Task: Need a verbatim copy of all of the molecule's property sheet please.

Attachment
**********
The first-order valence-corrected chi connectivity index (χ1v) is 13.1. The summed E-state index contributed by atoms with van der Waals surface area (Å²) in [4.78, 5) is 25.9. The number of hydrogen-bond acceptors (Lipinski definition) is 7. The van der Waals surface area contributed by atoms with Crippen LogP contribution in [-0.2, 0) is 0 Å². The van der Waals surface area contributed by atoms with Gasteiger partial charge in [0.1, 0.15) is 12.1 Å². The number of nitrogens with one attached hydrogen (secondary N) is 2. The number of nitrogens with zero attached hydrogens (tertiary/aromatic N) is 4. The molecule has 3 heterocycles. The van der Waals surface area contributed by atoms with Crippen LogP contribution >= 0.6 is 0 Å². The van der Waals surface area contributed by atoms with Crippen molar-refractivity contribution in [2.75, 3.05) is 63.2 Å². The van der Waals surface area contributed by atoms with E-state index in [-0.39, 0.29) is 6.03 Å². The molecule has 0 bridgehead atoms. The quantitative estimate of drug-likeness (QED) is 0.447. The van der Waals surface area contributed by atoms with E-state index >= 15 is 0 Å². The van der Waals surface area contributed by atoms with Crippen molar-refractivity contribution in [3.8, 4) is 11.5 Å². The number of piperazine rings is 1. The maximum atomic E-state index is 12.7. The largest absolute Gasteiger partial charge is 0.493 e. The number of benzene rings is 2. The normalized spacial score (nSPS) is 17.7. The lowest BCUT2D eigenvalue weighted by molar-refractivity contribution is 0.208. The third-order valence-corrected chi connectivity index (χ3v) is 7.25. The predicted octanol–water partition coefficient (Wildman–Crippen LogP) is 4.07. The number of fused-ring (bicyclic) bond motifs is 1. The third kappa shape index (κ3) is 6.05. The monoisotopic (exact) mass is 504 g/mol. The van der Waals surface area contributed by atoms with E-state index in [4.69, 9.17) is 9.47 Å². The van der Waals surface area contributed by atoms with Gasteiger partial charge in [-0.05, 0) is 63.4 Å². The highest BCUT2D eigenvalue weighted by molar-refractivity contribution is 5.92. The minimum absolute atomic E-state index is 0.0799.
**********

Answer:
The first-order valence-corrected chi connectivity index (χ1v) is 13.1. The summed E-state index contributed by atoms with van der Waals surface area (Å²) in [4.78, 5) is 25.9. The number of hydrogen-bond acceptors (Lipinski definition) is 7. The van der Waals surface area contributed by atoms with Crippen LogP contribution in [-0.2, 0) is 0 Å². The van der Waals surface area contributed by atoms with Gasteiger partial charge in [0.1, 0.15) is 12.1 Å². The number of nitrogens with one attached hydrogen (secondary N) is 2. The number of nitrogens with zero attached hydrogens (tertiary/aromatic N) is 4. The molecule has 3 heterocycles. The van der Waals surface area contributed by atoms with Crippen LogP contribution >= 0.6 is 0 Å². The van der Waals surface area contributed by atoms with Crippen molar-refractivity contribution in [2.75, 3.05) is 63.2 Å². The van der Waals surface area contributed by atoms with E-state index in [-0.39, 0.29) is 6.03 Å². The molecule has 0 bridgehead atoms. The quantitative estimate of drug-likeness (QED) is 0.447. The van der Waals surface area contributed by atoms with E-state index >= 15 is 0 Å². The van der Waals surface area contributed by atoms with Crippen molar-refractivity contribution in [3.8, 4) is 11.5 Å². The number of piperazine rings is 1. The maximum atomic E-state index is 12.7. The largest absolute Gasteiger partial charge is 0.493 e. The number of benzene rings is 2. The normalized spacial score (nSPS) is 17.7. The lowest BCUT2D eigenvalue weighted by molar-refractivity contribution is 0.208. The third-order valence-corrected chi connectivity index (χ3v) is 7.25. The predicted octanol–water partition coefficient (Wildman–Crippen LogP) is 4.07. The number of fused-ring (bicyclic) bond motifs is 1. The third kappa shape index (κ3) is 6.05. The monoisotopic (exact) mass is 504 g/mol. The van der Waals surface area contributed by atoms with E-state index in [4.69, 9.17) is 9.47 Å². The van der Waals surface area contributed by atoms with Gasteiger partial charge in [-0.05, 0) is 63.4 Å². The highest BCUT2D eigenvalue weighted by molar-refractivity contribution is 5.92. The minimum absolute atomic E-state index is 0.0799.